Ringu 0: Birthday
Yukie Nakama, Seiichi Tanabe, Yoshiko Tanaka
Directed By:
Norio Tsuruta

With the third Ringu movie, the story shifts back to the past in the form of a prequel. Considering how Ringu 2 took the original movie a step further, I'd have to say that the idea of shifting back into the past actually works for the series. For those familiar with Sadako's history, the setting of the story actually makes sense. In Ringu 0, Sadako is an actress in a troupe getting ready for their opening night. She is a quiet, introverted young woman who has no friends to speak of. Considering her previous interactions with society, it's no wonder she's shy of people.

Her introversion is largely because of the dark path her life has already taken. Her mother was a psychic, trotted out like a carnival freak, who killed herself after being publicly torn apart by the press during a performance. Sadako herself also has psychic abilities that seem just outside of her control. While she's just trying to stay out from under foot, a dark ghostlike entity is wrecking havoc in the troupe. When the head actress falls over dead, the quiet Sadako is forced into the main role. And, as luck would have it (you know this was going to happen), the rest of the troupe looks suspiciously on Sadako.

Sadako falls in love with one of production crew, who proves to be the only ally she has as the crew blames her for the death of the director and takes out their own revenge upon her. In a moment of brilliance, they decide to take what they think is her corpse back to the home of her father. It is there that the major twist is revealed - that there are actually two Sadako - one a nice, quiet young girl and the other a malevolent psychic mess. Reuniting the two brings about a destructive gestalt.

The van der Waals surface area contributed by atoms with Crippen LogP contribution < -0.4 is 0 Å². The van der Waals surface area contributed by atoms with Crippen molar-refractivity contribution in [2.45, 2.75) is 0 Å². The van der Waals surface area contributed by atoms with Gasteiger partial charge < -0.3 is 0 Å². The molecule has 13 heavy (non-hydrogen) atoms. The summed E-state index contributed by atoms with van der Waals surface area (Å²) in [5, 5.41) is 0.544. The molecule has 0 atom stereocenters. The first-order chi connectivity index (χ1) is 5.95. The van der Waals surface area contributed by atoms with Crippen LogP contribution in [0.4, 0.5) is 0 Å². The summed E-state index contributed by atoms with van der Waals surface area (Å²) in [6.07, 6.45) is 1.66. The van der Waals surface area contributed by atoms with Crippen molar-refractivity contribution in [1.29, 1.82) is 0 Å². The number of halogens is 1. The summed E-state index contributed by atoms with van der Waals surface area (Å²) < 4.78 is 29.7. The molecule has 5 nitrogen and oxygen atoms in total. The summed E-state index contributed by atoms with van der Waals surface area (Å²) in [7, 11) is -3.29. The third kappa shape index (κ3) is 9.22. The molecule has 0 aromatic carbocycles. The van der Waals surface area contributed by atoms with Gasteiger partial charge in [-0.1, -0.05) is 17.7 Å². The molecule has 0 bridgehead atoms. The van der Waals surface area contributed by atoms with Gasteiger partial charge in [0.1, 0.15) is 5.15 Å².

The whole end portion of the movie is monstrously intense as the dark half of Sadako takes her brutal vengeance on those who tried to tear her down. In broad day light, she passes through the forest, just out of the corner of everyone's vision. The screams of those she kills with little effort echo out as the survivors run to an abandoned shack to their final demise.

Ringu 0 presents more than a few elements that help flesh out Sadako as a person long before she becomes the Oriental bogeyman (or bogeywoman). The relationship she develops is charming while it flourishes in the world that shatters around her. The fact that she's given history (which is shown in minor detail in the Korean take on the first film) that's well fleshed out and fits with the other films gives Sadako a depth few horror monsters ever see.

Ringu 0 proves to have the strongest presentation of the series, especially with giving Sadako such a wonderful bit of character before her downward spiral. The psychological elements are creepier and the tie-in of Sadako's past to her present proves as a nice offering. Honestly, after watching the whole series, Ringu 0 feels like the most complete and definitely has the best resolution. If you are to see any of the films, outside of the first one, this is the one to catch.

- - Vane

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